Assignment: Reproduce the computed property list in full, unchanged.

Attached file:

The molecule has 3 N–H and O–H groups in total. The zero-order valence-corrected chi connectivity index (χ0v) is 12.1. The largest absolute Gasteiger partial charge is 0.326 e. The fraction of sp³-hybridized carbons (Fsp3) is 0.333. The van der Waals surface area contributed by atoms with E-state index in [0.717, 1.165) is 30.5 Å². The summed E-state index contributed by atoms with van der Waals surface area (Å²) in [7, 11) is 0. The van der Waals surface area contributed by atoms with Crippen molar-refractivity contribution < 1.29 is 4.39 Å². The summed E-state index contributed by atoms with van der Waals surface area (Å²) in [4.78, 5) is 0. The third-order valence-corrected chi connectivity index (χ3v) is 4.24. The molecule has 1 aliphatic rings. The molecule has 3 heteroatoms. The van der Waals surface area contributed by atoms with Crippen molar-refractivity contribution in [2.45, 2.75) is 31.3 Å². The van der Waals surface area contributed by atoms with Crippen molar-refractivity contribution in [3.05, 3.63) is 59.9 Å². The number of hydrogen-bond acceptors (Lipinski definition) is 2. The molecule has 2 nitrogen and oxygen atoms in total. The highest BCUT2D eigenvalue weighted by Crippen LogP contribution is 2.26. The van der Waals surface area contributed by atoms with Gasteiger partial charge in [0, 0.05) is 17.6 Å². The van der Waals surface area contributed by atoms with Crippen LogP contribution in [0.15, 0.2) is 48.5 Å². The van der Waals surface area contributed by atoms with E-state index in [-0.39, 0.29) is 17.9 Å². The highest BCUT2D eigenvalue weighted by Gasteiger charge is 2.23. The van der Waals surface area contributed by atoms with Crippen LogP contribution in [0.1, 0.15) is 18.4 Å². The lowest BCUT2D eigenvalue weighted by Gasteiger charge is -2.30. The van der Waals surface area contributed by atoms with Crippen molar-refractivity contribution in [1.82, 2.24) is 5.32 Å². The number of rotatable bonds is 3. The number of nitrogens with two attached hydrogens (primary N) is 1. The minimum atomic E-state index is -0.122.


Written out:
The molecule has 3 N–H and O–H groups in total. The zero-order valence-corrected chi connectivity index (χ0v) is 12.1. The largest absolute Gasteiger partial charge is 0.326 e. The fraction of sp³-hybridized carbons (Fsp3) is 0.333. The van der Waals surface area contributed by atoms with E-state index in [0.717, 1.165) is 30.5 Å². The summed E-state index contributed by atoms with van der Waals surface area (Å²) in [7, 11) is 0. The van der Waals surface area contributed by atoms with Crippen molar-refractivity contribution < 1.29 is 4.39 Å². The summed E-state index contributed by atoms with van der Waals surface area (Å²) in [4.78, 5) is 0. The third-order valence-corrected chi connectivity index (χ3v) is 4.24. The molecule has 1 aliphatic rings. The molecule has 3 heteroatoms. The van der Waals surface area contributed by atoms with Crippen molar-refractivity contribution in [2.45, 2.75) is 31.3 Å². The van der Waals surface area contributed by atoms with Crippen molar-refractivity contribution in [3.05, 3.63) is 59.9 Å². The number of hydrogen-bond acceptors (Lipinski definition) is 2. The molecule has 2 nitrogen and oxygen atoms in total. The highest BCUT2D eigenvalue weighted by Crippen LogP contribution is 2.26. The van der Waals surface area contributed by atoms with Gasteiger partial charge in [0, 0.05) is 17.6 Å². The van der Waals surface area contributed by atoms with Crippen LogP contribution in [0.15, 0.2) is 48.5 Å². The van der Waals surface area contributed by atoms with E-state index in [-0.39, 0.29) is 17.9 Å². The highest BCUT2D eigenvalue weighted by Gasteiger charge is 2.23. The van der Waals surface area contributed by atoms with Crippen LogP contribution in [0.1, 0.15) is 18.4 Å². The lowest BCUT2D eigenvalue weighted by Gasteiger charge is -2.30. The van der Waals surface area contributed by atoms with Crippen molar-refractivity contribution in [1.82, 2.24) is 5.32 Å². The number of rotatable bonds is 3. The number of nitrogens with two attached hydrogens (primary N) is 1. The minimum atomic E-state index is -0.122.